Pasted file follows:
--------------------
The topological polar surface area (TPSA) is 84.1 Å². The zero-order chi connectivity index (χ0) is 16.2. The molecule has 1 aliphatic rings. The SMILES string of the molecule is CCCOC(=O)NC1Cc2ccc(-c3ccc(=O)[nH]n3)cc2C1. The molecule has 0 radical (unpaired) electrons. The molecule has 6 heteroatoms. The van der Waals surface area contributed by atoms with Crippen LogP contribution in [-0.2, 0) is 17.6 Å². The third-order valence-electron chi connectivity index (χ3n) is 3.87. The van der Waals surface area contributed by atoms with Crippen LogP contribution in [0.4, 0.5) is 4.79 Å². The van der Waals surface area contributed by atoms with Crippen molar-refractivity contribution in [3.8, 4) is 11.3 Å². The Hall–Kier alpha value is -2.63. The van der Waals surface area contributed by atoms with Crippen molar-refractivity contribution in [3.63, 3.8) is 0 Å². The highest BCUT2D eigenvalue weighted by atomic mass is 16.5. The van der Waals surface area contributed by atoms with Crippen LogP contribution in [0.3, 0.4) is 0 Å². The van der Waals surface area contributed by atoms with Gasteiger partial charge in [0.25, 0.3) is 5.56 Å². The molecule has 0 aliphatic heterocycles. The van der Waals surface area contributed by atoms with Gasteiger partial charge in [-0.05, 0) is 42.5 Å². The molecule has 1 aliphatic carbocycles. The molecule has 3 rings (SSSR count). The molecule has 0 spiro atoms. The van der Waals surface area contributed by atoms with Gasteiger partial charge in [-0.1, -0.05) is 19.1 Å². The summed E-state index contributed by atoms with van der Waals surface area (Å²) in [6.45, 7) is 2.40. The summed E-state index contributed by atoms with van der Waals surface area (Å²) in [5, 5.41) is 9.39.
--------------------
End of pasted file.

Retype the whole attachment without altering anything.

The topological polar surface area (TPSA) is 84.1 Å². The zero-order chi connectivity index (χ0) is 16.2. The molecule has 1 aliphatic rings. The SMILES string of the molecule is CCCOC(=O)NC1Cc2ccc(-c3ccc(=O)[nH]n3)cc2C1. The molecule has 0 radical (unpaired) electrons. The molecule has 6 heteroatoms. The van der Waals surface area contributed by atoms with Crippen LogP contribution in [-0.2, 0) is 17.6 Å². The third-order valence-electron chi connectivity index (χ3n) is 3.87. The van der Waals surface area contributed by atoms with Crippen LogP contribution in [0.4, 0.5) is 4.79 Å². The van der Waals surface area contributed by atoms with Crippen molar-refractivity contribution in [3.8, 4) is 11.3 Å². The Hall–Kier alpha value is -2.63. The van der Waals surface area contributed by atoms with Crippen molar-refractivity contribution in [3.63, 3.8) is 0 Å². The highest BCUT2D eigenvalue weighted by atomic mass is 16.5. The van der Waals surface area contributed by atoms with Crippen LogP contribution in [0.3, 0.4) is 0 Å². The van der Waals surface area contributed by atoms with Gasteiger partial charge in [0.25, 0.3) is 5.56 Å². The molecule has 0 aliphatic heterocycles. The van der Waals surface area contributed by atoms with Gasteiger partial charge in [-0.05, 0) is 42.5 Å². The molecule has 1 aliphatic carbocycles. The molecule has 3 rings (SSSR count). The molecule has 0 spiro atoms. The van der Waals surface area contributed by atoms with Gasteiger partial charge in [-0.1, -0.05) is 19.1 Å². The summed E-state index contributed by atoms with van der Waals surface area (Å²) in [6.45, 7) is 2.40. The summed E-state index contributed by atoms with van der Waals surface area (Å²) in [5, 5.41) is 9.39.